Bats usually give birth in the spring, when the weather is nice, there are plenty of roosting spots on offer, and there is also an abundance of food. That's why most wild animals give birth in the spring, but bats are quite clever in the fact that they don't always mate right before they fall pregnant. Certain species of bat will mate in the fall, keep the sperm until the spring, and then fertilize the eggs. After a pregnancy that lasts a couple of months, the bats then give birth to one or two pups (again, depending on the species), that will stay with their mother until the fall hits again. The youngsters leave the nest, usually sexually mature within the first nine to twelve months, and the mother is free to mate again.
Knowing a bat's mating habits is essential to evicting a colony of them from your attic or building. You can't remove or evict the bats while they are raising young in the roost, so that puts most of spring and summer out the window. Bats in an attic are all female. Bat Maternity Colonies: What Are They & How to Get Rid of Them
. If you attempt to evict them during this time, you'll only do half the job. Any exclusion devices will lock out the adult bats, leaving the youngsters in the nest. Sadly, they will die if they are not yet old enough to fend for themselves, without their mother.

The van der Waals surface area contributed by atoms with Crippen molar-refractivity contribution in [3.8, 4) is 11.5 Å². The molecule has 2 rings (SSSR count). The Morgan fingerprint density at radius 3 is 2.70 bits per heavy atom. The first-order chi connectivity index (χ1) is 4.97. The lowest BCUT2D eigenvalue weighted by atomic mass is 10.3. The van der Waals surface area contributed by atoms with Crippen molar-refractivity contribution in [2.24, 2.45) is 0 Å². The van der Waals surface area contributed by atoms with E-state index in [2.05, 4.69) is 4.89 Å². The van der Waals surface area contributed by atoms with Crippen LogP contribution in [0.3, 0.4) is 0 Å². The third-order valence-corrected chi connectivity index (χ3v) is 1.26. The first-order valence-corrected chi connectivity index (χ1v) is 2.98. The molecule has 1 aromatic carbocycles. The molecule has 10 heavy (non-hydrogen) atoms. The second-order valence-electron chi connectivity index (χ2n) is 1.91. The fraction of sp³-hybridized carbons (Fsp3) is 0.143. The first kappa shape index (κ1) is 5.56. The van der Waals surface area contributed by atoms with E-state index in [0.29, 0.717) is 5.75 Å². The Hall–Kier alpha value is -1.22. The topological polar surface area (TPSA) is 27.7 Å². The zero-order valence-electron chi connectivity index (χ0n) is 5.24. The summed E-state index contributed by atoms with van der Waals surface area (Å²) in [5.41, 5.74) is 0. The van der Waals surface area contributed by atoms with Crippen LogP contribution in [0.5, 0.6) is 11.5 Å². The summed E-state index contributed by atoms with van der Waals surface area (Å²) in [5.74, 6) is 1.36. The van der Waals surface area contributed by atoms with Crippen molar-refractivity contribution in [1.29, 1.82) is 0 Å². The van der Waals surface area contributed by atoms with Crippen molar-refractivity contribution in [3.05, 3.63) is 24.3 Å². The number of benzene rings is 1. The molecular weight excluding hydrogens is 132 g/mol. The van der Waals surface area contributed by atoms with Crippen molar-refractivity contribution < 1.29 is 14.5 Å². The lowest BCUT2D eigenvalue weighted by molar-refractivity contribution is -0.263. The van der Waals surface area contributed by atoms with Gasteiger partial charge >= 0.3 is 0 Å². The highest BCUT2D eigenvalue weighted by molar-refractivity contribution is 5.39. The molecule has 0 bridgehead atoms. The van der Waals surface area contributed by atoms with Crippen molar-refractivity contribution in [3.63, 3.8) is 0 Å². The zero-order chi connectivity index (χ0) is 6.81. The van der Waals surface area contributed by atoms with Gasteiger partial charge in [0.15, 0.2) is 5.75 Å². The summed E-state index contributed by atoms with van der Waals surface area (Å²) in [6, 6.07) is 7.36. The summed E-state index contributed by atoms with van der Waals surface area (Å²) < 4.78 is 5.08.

Waiting until much later on in the year won't work in your favor either. Once the weather turns colder again, the bats will look for a place to hibernate the winter away, if they don't migrate somewhere warmer. Once they have bedded down so to speak, moving them would be a deadly move. Bats hibernate and head into a state of torpor for the winter, and this slows down all of the bodily processes. If you wake them up with the intention of moving them along, not only will they be unlikely to find another roost spot before it gets too cold again, the stress of being woken up will cause them to work through their fat reserves at a much quicker pace. This, again, will kill them.
Go back to the Bat Removal
page, or learn about bats in the attic with my Bats in the Attic